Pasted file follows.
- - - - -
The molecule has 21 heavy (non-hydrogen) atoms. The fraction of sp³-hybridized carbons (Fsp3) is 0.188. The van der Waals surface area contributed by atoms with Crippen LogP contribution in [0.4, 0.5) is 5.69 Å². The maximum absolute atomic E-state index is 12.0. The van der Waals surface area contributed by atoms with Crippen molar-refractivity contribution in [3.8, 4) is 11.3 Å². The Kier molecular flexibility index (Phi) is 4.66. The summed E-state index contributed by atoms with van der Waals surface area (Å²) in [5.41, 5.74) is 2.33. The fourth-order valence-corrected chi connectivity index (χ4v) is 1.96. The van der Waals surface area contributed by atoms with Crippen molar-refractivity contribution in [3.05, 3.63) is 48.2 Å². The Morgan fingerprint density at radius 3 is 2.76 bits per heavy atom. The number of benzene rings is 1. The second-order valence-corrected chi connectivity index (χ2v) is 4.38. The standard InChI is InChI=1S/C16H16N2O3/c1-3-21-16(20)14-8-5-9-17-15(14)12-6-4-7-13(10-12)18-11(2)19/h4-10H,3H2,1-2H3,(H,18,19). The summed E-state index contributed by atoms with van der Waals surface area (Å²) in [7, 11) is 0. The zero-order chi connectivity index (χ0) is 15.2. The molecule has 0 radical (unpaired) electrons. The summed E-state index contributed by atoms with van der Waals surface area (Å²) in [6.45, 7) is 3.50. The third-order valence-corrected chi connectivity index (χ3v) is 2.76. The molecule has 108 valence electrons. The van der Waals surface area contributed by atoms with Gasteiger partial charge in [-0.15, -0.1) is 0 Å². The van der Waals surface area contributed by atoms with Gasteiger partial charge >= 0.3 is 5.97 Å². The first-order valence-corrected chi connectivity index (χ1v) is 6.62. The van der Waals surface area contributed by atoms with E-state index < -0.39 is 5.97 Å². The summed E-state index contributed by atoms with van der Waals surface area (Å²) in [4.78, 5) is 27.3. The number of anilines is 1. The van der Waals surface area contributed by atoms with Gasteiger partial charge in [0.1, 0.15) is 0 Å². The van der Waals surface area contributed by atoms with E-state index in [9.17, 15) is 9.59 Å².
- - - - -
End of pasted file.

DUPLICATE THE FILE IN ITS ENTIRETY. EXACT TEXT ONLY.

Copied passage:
The molecule has 21 heavy (non-hydrogen) atoms. The fraction of sp³-hybridized carbons (Fsp3) is 0.188. The van der Waals surface area contributed by atoms with Crippen LogP contribution in [0.4, 0.5) is 5.69 Å². The maximum absolute atomic E-state index is 12.0. The van der Waals surface area contributed by atoms with Crippen molar-refractivity contribution in [3.8, 4) is 11.3 Å². The Kier molecular flexibility index (Phi) is 4.66. The summed E-state index contributed by atoms with van der Waals surface area (Å²) in [5.41, 5.74) is 2.33. The fourth-order valence-corrected chi connectivity index (χ4v) is 1.96. The van der Waals surface area contributed by atoms with Crippen molar-refractivity contribution in [3.05, 3.63) is 48.2 Å². The Morgan fingerprint density at radius 3 is 2.76 bits per heavy atom. The number of benzene rings is 1. The second-order valence-corrected chi connectivity index (χ2v) is 4.38. The standard InChI is InChI=1S/C16H16N2O3/c1-3-21-16(20)14-8-5-9-17-15(14)12-6-4-7-13(10-12)18-11(2)19/h4-10H,3H2,1-2H3,(H,18,19). The summed E-state index contributed by atoms with van der Waals surface area (Å²) in [7, 11) is 0. The zero-order chi connectivity index (χ0) is 15.2. The molecule has 0 radical (unpaired) electrons. The summed E-state index contributed by atoms with van der Waals surface area (Å²) in [6.45, 7) is 3.50. The third-order valence-corrected chi connectivity index (χ3v) is 2.76. The molecule has 108 valence electrons. The van der Waals surface area contributed by atoms with Gasteiger partial charge in [-0.15, -0.1) is 0 Å². The van der Waals surface area contributed by atoms with Gasteiger partial charge >= 0.3 is 5.97 Å². The first-order valence-corrected chi connectivity index (χ1v) is 6.62. The van der Waals surface area contributed by atoms with E-state index < -0.39 is 5.97 Å². The summed E-state index contributed by atoms with van der Waals surface area (Å²) in [4.78, 5) is 27.3. The number of anilines is 1. The van der Waals surface area contributed by atoms with Gasteiger partial charge in [0.1, 0.15) is 0 Å². The van der Waals surface area contributed by atoms with E-state index in [9.17, 15) is 9.59 Å².